a: 0.02
b: 0.08
c0:-0.39

Im not sure if Ive adjusted the function correcty and hence why Im not getting the right results.

8. Originally Posted by a.mlw.walker
Yeah I think I get the same (at other computer). The results I get in Matlab, and the results I am supposed to get are
a: 0.02
b: 0.08
c0:-0.39
So what model function did you use in Matlab?

Bye, Andreas

9. This is the matlab function. If you dont know Matlab, the dot is a bit like a "for" loop for matrices...

a=params(1)
b=params(2)
c=params(3)

% c = c'
Fitted_Curve = (1/(a*b))*(c-asinh(sinh(c)*exp(a*Input*2*pi)));
Error_Vector=Actual_Output-Fitted_Curve ;
sse=sum(Error_Vector.^2);
Basically the same thing - the point is it just depends on how the method that is using it, wants it?

10. Originally Posted by a.mlw.walker
Fitted_Curve = (1/(a*b))*(c-asinh(sinh(c)*exp(a*Input*2*pi)));
The weird thing is, if I use the parameters you've got and calculate the values for your inputs, then I get the following result:

Code:
```#include <stdio.h>
#include <math.h>

int main(void)
{
int i;
double result;
const double a = 0.02, b = 0.08, c = -0.39;
for (i = 1; i <= 5; i++)
{
result = (1 / (a * b)) * (c - asinh(sinh(c) * exp(a * i * 2 * 3.1415)));
printf("%d - %g\n", i, result);
}
return 0;
}```
Code:
```\$ gcc -o bar bar.c -lm
\$ ./bar
1 - 30.7834
2 - 64.9449
3 - 102.672
4 - 144.103
5 - 189.316```
So they are far away from your test data.

I think it would really help if you post the exact assignment you are doing.

Bye, Andreas

11. Do you have Matlab?
If so, I have attached the necessary Matlab files to get the Matlab results, however if you dont I have also pasted the output of Matlab.
I think the problem is in the way that the function has been defined, but Im not sure. In Matlab the function is defined as the entire least squares equation, not just the right hand side of the levenberg equation.
Matlab function:
Code:
```function sse=myfit(params,Input,Actual_Output)

a=params(1)
b=params(2)
c=params(3)

% c = c'
Fitted_Curve = (1/(a*b))*(c-asinh(sinh(c)*exp(a*Input*2*pi)));
Error_Vector=Actual_Output-Fitted_Curve ;
sse=sum(Error_Vector.^2);```
The function above is then passed to Matlab's Levenberg Marquardt algorithm here:
Code:
```Data = [1.2 2.693 4.325 6.131 8.125]%paper data
t = [1 2 3 4 5];
%%
Starting=[1, 1, -1];
options=optimset('Display','iter');
Estimates=fminsearch(@myfit,Starting,options,t,Data)```
Estimates being the vector of the parameters returned which come out as
Estimates =

0.0250 1.8944 -0.3690
The Matlab code then plots the graph that would be the function with those parameters so the reader can see the quality of the fit to the original data (attached).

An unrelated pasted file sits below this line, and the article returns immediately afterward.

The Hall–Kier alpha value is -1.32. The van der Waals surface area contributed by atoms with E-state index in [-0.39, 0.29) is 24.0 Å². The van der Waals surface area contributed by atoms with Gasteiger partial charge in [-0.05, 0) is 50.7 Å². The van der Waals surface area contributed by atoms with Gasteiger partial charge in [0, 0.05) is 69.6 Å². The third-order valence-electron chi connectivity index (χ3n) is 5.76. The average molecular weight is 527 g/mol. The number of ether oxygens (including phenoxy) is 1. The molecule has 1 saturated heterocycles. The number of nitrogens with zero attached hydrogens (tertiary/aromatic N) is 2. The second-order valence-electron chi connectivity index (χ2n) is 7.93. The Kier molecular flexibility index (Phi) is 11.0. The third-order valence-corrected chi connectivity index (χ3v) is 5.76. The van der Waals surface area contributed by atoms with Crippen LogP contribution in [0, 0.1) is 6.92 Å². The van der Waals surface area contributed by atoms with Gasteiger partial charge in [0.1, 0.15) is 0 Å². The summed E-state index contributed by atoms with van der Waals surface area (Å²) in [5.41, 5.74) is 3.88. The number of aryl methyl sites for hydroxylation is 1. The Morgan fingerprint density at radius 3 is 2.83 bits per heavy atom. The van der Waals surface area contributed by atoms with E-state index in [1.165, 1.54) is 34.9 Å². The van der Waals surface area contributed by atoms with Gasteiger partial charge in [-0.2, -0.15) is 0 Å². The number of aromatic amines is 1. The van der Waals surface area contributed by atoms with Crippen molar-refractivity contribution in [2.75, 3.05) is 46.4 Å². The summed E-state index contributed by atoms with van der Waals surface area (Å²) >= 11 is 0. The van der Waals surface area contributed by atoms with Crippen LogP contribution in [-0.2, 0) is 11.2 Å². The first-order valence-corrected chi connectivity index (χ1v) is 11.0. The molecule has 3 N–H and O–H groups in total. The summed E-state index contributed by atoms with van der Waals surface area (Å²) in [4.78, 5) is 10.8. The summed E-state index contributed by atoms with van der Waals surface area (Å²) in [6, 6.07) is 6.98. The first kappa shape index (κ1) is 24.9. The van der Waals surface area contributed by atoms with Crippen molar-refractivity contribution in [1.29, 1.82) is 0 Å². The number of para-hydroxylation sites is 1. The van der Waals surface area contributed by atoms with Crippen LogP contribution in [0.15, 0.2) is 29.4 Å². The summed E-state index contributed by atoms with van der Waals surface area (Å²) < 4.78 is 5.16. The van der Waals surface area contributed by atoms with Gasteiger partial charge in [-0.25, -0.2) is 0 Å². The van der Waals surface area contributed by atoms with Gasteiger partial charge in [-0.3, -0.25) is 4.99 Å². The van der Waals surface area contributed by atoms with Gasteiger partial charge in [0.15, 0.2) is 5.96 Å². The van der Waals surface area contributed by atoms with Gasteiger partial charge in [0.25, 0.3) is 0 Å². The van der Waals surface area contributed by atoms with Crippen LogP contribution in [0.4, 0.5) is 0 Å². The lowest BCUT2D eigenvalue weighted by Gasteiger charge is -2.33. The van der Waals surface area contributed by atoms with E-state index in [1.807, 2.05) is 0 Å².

Matlab code:

Code:
```Data = [1.2 2.693 4.325 6.131 8.125]%paper data
t = [1 2 3 4 5];
%%
Starting=[1, 1, -1];
options=optimset('Display','iter');
Estimates=fminsearch(@myfit,Starting,options,t,Data)
%%
a = Estimates(1)
b = Estimates(2)
c = Estimates(3)
tt = 0:0.001:5;

% To check the fit
% subplot(2,2,1)
plot(t,Data,'*')
hold on
plot(tt,(1/(a*b))*(c-asinh(sinh(c)*exp(a*tt*2*pi))),'r');
xlabel('goodness of fit graph');```
and the code in the file "myfit.m"
Code:
```function sse=myfit(params,Input,Actual_Output)

a=params(1)
b=params(2)
c=params(3)

% c = c'
Fitted_Curve = (1/(a*b))*(c-asinh(sinh(c)*exp(a*Input*2*pi)));
Error_Vector=Actual_Output-Fitted_Curve ;
sse=sum(Error_Vector.^2);```
So I am confused as to why this algorihtm (the c one) produces such wildly different results...

Edit, the second graph is using the results that you got - the one that has a red "step change".

12. So, here are probably my final thoughts after some testing and researching:

Originally Posted by a.mlw.walker
The function above is then passed to Matlab's Levenberg Marquardt algorithm here:
You use Matlab's fminsearch function which isn't using the Levenberg-Marquardt algorithm but the Nelder-Mead simplex algorithm.

This could explain the differences.
It also seems that the Levenberg-Marquardt algorithm is more sensitive to the initial starting parameters.
If for example I started with the initial parameters 0.1 / 1 / -0.1 I get as end result
Code:
```a = 0.0396
b = 2.756
c = -0.537```
which will produce a similar plot as your values:

As you can see, in the range [0:5] the plots are very similar.

Bye, Andreas

13. Still quite interesting, because you can request in Matlab for fMinSearch to use Levenberg - I should have pointed that
options = optimset('MaxFunEvals', 10000, 'MaxIter', 10000);
options = optimset(options, 'LevenbergMarquardt', 'on');
Estimates=fminsearch(@myfit,Starting,options,t,Dat a);
However I think you are right. Its to do with the sensitivity of the algorithm. I tried with different data, and it got exactly the same as Maltab did for the parameters.
Thanks for your help I think I can take it from here.